10 signs you're a highly sensitive person

4 mins
21 Jul 2022
10 signs you're a highly sensitive person

High sensitivity affects 20% of the population – here are the traits, causes, pitfalls, and coping mechanisms

image The Powerpuff Girls

words Lotte Bowser

I’ve always been that person who cries at TV adverts. I often sense what other people are feeling. Music can impact me so viscerally that, if I don’t like what I’m hearing, I need to either a) pull the plug on it or b) plan my escape route, pronto. It was a bone of contention with an ex boyfriend of mine at university who would frequently tell me to stop being so sensitive and emotional. Have you been told this too?

When I first came across the term 'highly sensitive person’, I felt seen. Finally, everything made sense. American psychologist Elaine Aron came up with the term in the early 1990s to describe people who had a highly attuned nervous system and a greater level of awareness of the physical, emotional and social stimuli around them. Put simply, people who thought, felt, and processed everything more deeply than others.

If, like myself and 20% of the population, you fall into this ‘HSP’ category, rest assured you’re not being awkward or difficult, or any of the other things people may have called you. Aron’s research has shown that highly sensitive people are in fact wired differently to others. Our brain chemistry is different. Most notably, we have more active mental circuitry, neurochemicals, and blood flow in the areas that process emotion, awareness, and empathy.

Over the last three decades, her work has helped millions of people around the world understand themselves better and harness their sensitivity to their advantage. Take celebrities like Kanye West, Scarlett Johansson, and Lorde for example, who have identified themselves as HSPs, attributing much of their creativity and success to their high sensitivity.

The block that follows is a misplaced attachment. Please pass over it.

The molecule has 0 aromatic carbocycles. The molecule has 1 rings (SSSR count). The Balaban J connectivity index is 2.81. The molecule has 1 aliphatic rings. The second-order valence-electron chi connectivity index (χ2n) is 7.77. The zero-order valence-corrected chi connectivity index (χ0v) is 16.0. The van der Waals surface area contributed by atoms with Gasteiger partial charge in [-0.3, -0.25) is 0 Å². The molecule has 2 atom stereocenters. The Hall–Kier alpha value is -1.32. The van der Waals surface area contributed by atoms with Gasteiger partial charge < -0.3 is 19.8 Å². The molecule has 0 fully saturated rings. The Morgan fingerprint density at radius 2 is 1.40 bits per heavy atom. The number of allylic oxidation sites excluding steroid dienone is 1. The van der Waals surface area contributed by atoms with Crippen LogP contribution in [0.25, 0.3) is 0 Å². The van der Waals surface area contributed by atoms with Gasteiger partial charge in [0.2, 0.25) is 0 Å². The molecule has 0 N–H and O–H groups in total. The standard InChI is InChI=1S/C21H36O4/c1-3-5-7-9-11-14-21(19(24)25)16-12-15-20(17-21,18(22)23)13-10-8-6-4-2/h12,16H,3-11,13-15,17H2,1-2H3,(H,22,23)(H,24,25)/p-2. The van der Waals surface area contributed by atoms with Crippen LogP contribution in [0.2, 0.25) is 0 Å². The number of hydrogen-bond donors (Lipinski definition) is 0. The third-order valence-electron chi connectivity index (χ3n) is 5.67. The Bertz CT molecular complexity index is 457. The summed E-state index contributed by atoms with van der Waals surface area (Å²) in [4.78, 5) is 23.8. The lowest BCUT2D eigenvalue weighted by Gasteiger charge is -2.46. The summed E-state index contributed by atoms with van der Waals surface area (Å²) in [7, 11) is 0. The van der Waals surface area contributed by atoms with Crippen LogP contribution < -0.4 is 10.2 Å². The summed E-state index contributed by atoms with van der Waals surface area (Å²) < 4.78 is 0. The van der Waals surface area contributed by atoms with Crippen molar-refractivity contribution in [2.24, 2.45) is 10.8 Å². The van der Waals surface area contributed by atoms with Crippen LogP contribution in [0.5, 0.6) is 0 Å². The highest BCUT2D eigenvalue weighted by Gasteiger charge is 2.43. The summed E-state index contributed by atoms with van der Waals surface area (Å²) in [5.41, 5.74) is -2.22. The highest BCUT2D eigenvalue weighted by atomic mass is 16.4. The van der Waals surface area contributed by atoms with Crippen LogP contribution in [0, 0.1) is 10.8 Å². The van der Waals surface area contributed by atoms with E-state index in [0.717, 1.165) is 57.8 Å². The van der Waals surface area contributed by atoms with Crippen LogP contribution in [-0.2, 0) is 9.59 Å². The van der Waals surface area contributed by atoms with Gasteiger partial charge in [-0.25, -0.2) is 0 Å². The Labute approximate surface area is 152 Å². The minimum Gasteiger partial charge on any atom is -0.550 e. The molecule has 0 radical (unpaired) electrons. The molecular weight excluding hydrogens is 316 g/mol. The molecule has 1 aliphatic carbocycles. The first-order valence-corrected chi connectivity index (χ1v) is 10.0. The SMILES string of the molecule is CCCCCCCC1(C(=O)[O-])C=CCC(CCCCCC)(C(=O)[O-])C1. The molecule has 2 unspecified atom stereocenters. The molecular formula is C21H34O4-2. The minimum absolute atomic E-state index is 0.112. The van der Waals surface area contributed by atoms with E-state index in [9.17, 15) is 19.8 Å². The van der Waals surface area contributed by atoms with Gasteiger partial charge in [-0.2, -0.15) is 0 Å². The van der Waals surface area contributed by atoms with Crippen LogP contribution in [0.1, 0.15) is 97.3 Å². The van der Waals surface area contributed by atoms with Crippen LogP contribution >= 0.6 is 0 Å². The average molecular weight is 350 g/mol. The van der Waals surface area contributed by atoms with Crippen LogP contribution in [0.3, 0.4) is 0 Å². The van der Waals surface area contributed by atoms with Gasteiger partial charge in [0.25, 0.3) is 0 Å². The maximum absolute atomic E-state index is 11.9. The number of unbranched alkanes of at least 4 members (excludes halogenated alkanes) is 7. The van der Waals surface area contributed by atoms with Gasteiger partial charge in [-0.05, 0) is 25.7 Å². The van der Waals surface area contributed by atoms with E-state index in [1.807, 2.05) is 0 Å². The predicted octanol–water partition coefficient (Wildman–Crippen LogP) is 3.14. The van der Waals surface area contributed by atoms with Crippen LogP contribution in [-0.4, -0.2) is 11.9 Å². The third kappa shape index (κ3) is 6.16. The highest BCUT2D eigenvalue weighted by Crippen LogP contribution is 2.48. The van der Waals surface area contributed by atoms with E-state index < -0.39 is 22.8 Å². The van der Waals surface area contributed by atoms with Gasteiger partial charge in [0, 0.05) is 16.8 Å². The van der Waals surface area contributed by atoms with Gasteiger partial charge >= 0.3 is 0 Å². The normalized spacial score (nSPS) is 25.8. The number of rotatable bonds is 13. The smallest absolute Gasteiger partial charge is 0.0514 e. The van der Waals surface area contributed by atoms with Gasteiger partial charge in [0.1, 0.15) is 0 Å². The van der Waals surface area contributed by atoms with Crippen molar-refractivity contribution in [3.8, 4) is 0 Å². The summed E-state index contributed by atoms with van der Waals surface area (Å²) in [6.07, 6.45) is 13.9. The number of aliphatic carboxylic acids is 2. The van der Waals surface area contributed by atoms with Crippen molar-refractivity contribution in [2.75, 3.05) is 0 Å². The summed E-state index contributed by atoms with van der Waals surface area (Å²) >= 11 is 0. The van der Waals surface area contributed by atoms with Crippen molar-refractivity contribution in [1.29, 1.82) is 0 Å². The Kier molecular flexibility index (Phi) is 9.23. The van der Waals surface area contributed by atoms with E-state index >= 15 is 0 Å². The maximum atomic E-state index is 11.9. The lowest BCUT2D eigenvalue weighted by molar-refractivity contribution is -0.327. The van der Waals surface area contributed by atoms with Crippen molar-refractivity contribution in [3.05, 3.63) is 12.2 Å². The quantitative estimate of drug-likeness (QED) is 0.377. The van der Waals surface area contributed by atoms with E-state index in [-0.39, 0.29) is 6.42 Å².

How to tell if you’re a HSP too? Here are some of the signs to consider.

You are aware of the subtleties in your environment, including sights, sounds and smells.

You notice nuances in other people’s energy, facial expressions and body language.

You feel deeply moved by art, nature or music.

You have a rich and complex inner world, with deep thoughts and emotions.

You experience a greater level of empathy for the people around you.

You are affected by other people’s moods, often taking on and feeling their experience too.

You feel easily overwhelmed by strong sensory input like busy crowds, bright lights or loud noises.

You avoid exposing yourself to certain situations that might feel upsetting or stressful.

You find it unpleasant to have a lot going on at once.

You need to withdraw often, seeking privacy, downtime, and relief from stimulation.

Aron also developed the Highly Sensitive Persons Scale. If you tick 14 or more of the boxes, then congratulations! You are highly sensitive, and part of a club of deep thinkers and feelers.

But now what? How do we navigate and manage our sensitivity for optimal wooness and inner peace?

Aron says that recognising you’re a HSP is an important first step. From there, you can cultivate a toolbox of self-care practices. You might find mindfulness-based activities helpful, as well as carving out quiet time to decompress and replenish your energy after busy, stimulating periods. Asserting your boundaries is also a big one – it’s okay to exercise your ‘no’ and avoid people or situations that drain or overwhelm you.

London-based singer, producer and HSP Chenai Zinyuku says: “being so in tune with your own and other’s emotions or feelings and the environment around you, makes it easier to channel and express emotion that others connect with through art, but it can throw us off course when we don’t realise that not every feeling is ours to keep.”

“When I was younger I didn’t have the tools I have now, like meditation and yoga,” Zinyuku continues. “I was chaotic in mind and emotion, feeling everything and everyone. Learning to get present and just allow and observe the feelings rather than get caught up in them, really helped me focus. Better music happens when I stop trying to control or direct my experience, just observe and allow it to move through me. Music is a feeling, after all.”

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